On February 19th, fifteen University students participated in the CIL's first Advancing the Common Good Dinner Conversation at the home of Margaret Chutich, Assistant Dean at the Humphrey Institute. CIL's co-director, Paul Vaaler, and Executive in Residence, Paul Mooty, facilitated a dynamic conversation, sharing their perspectives and engaging students in a conversation about the nature, benefits, and challenges of Integrative Leadership as well as working across boundaries to advance the common good.
Students were asked to share their thoughts and insights from the night's event. The following quotes offer a glimpse into the conversation and students' reflections on Integrative Leadership.
"Through the dinner conversation, I was able to better understand how different sectors need to work together in order to solve public problems. Because there are many stakeholders and interests, it is important for sectors to understand one another and compromise for the common good. If one sector attempts to solve the problem alone, they will not be as successful since there are different contours to consider. These contours may be out of their focus or are unfamiliar to the sector."
- Aara J.
"I believe an integrative approach is an intentional one that requires a willingness to share ideas, power, accountability, and responsibility (among other things); discussing the skills and strategies most plausible to such an approach with peers from multiple disciplines is a fantastic way to build such a foundation for the future. If we begin our careers open to integrative possibilities, we will have much less to "un-learn" when those opportunities present themselves."
- Megan E.
"The concept of an integrated leadership was new to me before the dinner event, and I learnt a lot at the dinner."
- Rao K.
"Everyone comes in with their own perceptions of how the world works, and for them, that is it. Everybody is like this. Therefore, it is hard to find common ground or a common understanding amongst diverse groups because they are siloed. Additionally, typically people think they can get it done themselves and that they don't need outside help."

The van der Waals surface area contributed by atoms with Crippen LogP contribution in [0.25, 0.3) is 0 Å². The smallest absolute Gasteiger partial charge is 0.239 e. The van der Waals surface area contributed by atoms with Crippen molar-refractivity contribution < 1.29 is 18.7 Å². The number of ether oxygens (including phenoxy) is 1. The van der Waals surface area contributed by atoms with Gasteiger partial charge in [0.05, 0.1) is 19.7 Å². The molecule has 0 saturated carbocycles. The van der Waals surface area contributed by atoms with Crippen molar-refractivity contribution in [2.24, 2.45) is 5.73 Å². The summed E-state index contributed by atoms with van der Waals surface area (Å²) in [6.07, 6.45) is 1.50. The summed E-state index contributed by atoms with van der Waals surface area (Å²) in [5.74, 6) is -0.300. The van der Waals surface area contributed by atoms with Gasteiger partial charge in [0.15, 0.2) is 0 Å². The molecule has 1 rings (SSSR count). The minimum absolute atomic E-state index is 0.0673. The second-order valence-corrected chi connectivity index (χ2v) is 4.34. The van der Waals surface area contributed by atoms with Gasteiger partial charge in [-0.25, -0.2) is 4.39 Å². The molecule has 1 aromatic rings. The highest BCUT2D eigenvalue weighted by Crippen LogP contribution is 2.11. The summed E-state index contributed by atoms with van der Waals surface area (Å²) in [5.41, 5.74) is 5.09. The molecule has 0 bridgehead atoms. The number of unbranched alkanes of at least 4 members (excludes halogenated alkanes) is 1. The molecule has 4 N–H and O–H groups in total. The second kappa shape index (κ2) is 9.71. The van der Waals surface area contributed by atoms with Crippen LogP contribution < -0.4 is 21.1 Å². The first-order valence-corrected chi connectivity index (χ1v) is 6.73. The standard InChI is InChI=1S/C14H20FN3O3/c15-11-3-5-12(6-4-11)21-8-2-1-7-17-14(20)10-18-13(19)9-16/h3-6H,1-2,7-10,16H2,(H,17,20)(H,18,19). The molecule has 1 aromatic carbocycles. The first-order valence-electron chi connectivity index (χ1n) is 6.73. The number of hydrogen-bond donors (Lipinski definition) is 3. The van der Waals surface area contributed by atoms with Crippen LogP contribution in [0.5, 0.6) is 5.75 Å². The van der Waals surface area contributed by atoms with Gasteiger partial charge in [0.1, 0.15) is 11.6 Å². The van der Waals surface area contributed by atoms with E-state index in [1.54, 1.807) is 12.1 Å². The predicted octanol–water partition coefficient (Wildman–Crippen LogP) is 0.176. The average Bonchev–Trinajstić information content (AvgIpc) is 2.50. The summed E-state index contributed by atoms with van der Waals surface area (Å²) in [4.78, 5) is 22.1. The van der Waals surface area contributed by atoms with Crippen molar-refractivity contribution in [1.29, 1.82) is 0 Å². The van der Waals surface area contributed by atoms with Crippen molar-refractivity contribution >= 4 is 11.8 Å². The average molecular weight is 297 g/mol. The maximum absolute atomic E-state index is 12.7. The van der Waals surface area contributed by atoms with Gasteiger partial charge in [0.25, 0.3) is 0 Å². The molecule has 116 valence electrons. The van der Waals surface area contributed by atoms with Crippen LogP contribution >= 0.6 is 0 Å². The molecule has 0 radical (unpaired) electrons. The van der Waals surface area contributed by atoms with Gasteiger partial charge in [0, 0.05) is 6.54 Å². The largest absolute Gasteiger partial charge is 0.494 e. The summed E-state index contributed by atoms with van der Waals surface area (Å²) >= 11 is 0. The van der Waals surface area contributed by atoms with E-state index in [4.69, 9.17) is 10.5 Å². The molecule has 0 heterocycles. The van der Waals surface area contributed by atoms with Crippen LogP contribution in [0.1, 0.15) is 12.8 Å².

- Graham A.
"I also enjoyed being able to talk with my classmates and hear about their varied experiences and things they have been exposed to that have shaped their perception of leadership and what it means to be an integrative leader. Though I still think that some of the characteristics of integrative leaders are things that come naturally to some and not to others, I think that it is important for policy makers to understand the importance of knowledge from and communication with other sectors. The challenges of this cross-sector work seem enormous. It takes a lot of effort to get people to the point of realizing they have a common interest. Once they are at the table, pride, power, and 'what/how we always do it' are additional barriers."
- Jasmine B.
"After the conversation I was reminded how few would argue with the goal of bridging sectors, cultures or industries for the sake of advancing the common good, or addressing difficult, large scale social problems. But given that we rarely hear about this happening or even struggled to identify people who are doing this, leaves me to conclude that either it is much more difficult than it sounds or it is not the people on top (those we would otherwise hear about) that are engaging in this type of collaboration. I thought the conversation also brought to mind the importance of not always looking in the expected places or from expected people to see this type of cross sector work emerging."
- Emily P.
The next Advancing the Common Good Dinner Conversation will be held on April 16th, 2010 - an interdisciplinary opportunity for students to explore leadership through an informal dinner conversation with local leaders and University of Minnesota faculty. Students will expand their understanding of leadership by meeting and engaging in conversation with people who are leading lives committed to the common good.
For more information on the event and to apply, please visit our website.